Labour are saying one thing about cuts in Scotland and another in England

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What is Jim Murphy playing at? Asked on yesterday’s Sunday Politics whether a Labour government would implement further cuts, Murphy replied that they wouldn’t.

“We don’t have to make further cuts” he said repeatedly.

Could this possibly be true? Asked about this on the Today programme this morning, shadow chancellor Ed Ball admitted that it wasn’t.

“There will be cuts outside [protected] areas across all these budgets which will apply in England and in Scotland,” he said, adding: “I can’t say to Scotland that you are going to be exempt from spending cuts in the unprotected areas.”

Ed Miliband was also asked this morning at Labour’s manifesto launch whether he ruled out implementing zero cuts in the next Parliament as the IFS and Murphy suggest. Miliband replied: “yes”.

Labour’s shadow business secretary Chukka Ummunna also distanced himself from Murphy’s comments this afternoon, telling the BBC that “Jim is the leader of the Scottish Labour party… The leader of the Scottish Labour party will not be in charge of the UK budget”.

This is pretty unequivocal and also pretty unsurprising. We have known for years now that Labour plans substantial spending cuts in the next parliament. So why is Murphy pretending otherwise?

The answer appears to be desperation. Since he was selected last year, support for the SNP has actually risen at the expense of Labour in Scotland.

The latest TNS poll out today finds that support for the SNP has surged six points to 52% in the past month, with Labour dropping six points to just 24%.

If Labour had hoped that Murphy’s debate performances would be a turning point, they will be disappointed. One poll last week suggested that Murphy had come a poor third in the first Scottish leaders’ debate. Far from stemming the flow of Labour’s support, Murphy actually appears to be haemorrhaging it.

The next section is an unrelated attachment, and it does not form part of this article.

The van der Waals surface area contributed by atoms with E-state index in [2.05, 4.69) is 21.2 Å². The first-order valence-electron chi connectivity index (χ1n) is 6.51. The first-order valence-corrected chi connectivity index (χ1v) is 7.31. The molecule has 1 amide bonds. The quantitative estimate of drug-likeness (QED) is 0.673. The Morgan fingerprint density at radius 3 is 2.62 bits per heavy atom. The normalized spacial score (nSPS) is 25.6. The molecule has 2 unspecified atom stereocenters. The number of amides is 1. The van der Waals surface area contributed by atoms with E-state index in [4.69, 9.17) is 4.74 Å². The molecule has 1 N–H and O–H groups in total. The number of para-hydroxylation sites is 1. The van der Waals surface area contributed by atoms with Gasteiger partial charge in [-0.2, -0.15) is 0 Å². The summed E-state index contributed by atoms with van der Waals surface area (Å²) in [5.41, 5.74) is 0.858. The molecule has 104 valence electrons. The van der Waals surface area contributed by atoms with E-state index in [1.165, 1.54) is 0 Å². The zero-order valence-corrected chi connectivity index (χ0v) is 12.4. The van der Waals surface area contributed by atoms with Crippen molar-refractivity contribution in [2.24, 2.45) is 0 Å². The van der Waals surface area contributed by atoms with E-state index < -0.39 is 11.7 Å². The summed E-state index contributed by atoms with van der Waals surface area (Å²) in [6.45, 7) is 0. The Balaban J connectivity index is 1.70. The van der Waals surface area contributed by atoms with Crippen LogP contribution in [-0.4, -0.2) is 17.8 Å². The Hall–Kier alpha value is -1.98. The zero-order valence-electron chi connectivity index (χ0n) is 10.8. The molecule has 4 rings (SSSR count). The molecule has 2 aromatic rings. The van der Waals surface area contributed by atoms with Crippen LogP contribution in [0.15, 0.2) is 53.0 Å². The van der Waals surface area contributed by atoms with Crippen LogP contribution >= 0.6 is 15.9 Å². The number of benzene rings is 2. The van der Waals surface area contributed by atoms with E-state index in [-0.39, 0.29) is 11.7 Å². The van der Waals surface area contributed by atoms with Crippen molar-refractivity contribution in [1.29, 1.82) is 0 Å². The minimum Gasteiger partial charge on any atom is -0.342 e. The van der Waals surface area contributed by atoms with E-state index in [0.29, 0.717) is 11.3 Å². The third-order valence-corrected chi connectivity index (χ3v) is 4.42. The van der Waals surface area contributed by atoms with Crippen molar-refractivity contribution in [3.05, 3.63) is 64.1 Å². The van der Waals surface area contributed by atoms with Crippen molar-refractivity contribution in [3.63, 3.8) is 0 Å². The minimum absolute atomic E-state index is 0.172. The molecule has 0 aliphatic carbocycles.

His attempt to convince Scottish voters that Labour would somehow not need to implement any cuts is politics at its most desperate and dishonest. If Murphy thought Labour were doing better, he would not even attempt it.

Heart not Head

So what if anything can Murphy do to turn things around at this very late stage? I’ve been saying for months now that Murphy’s core message that if people ‘vote SNP, they will get Tory’ is ineffective.

In order to win back voters, Labour need a far more positive campaign which gives Scots positive reasons to actively vote for them, rather than just negative tactical reasons to keep out the Conservatives.

It is the difference between the dry scaremongering of the ‘No’ campaign during the earlier stages of the referendum campaign and the far more positive and stirring message given by Gordon Brown in the final days.

Murphy’s performance in the debates is the perfect demonstration of this. Unlike Miliband, who remained calm throughout his two recent television showdowns and has since seen his rating surge, Murphy too often becomes aggressive and even patronising in his encounters with Nicola Sturgeon. While this approach may excite Labour’s core supporters, it does little to win over those who have already been turned off by the party.

An effective campaign needs to be able to charm as well as attack. So far the Labour campaign led by Murphy has done plenty of the latter and almost none of the former.

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